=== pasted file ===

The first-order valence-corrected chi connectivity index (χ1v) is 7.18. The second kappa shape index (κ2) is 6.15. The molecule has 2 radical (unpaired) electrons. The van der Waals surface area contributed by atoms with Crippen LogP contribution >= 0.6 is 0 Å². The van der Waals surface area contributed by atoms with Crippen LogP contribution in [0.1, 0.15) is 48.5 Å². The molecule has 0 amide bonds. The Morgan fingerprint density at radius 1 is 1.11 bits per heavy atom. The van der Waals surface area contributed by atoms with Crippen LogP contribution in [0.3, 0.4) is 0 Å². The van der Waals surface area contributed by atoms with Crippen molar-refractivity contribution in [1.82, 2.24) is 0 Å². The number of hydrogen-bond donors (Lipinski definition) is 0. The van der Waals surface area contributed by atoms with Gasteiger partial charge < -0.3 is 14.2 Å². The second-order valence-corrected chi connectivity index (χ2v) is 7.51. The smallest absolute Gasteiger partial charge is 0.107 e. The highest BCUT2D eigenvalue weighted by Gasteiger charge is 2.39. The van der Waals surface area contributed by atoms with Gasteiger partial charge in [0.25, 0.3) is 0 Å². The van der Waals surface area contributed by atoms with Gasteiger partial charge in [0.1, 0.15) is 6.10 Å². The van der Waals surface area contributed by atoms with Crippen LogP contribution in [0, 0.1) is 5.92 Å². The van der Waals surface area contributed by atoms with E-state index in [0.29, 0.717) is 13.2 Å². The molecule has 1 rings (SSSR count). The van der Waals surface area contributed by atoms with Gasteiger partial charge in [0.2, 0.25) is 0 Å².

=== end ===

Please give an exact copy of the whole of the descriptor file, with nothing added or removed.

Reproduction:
The first-order valence-corrected chi connectivity index (χ1v) is 7.18. The second kappa shape index (κ2) is 6.15. The molecule has 2 radical (unpaired) electrons. The van der Waals surface area contributed by atoms with Crippen LogP contribution >= 0.6 is 0 Å². The van der Waals surface area contributed by atoms with Crippen LogP contribution in [0.1, 0.15) is 48.5 Å². The molecule has 0 amide bonds. The Morgan fingerprint density at radius 1 is 1.11 bits per heavy atom. The van der Waals surface area contributed by atoms with Crippen LogP contribution in [0.3, 0.4) is 0 Å². The van der Waals surface area contributed by atoms with Crippen molar-refractivity contribution in [1.82, 2.24) is 0 Å². The number of hydrogen-bond donors (Lipinski definition) is 0. The van der Waals surface area contributed by atoms with Gasteiger partial charge < -0.3 is 14.2 Å². The second-order valence-corrected chi connectivity index (χ2v) is 7.51. The smallest absolute Gasteiger partial charge is 0.107 e. The highest BCUT2D eigenvalue weighted by Gasteiger charge is 2.39. The van der Waals surface area contributed by atoms with Gasteiger partial charge in [0.25, 0.3) is 0 Å². The van der Waals surface area contributed by atoms with Gasteiger partial charge in [0.1, 0.15) is 6.10 Å². The van der Waals surface area contributed by atoms with Crippen LogP contribution in [0, 0.1) is 5.92 Å². The van der Waals surface area contributed by atoms with E-state index in [0.29, 0.717) is 13.2 Å². The molecule has 1 rings (SSSR count). The van der Waals surface area contributed by atoms with Gasteiger partial charge in [0.2, 0.25) is 0 Å².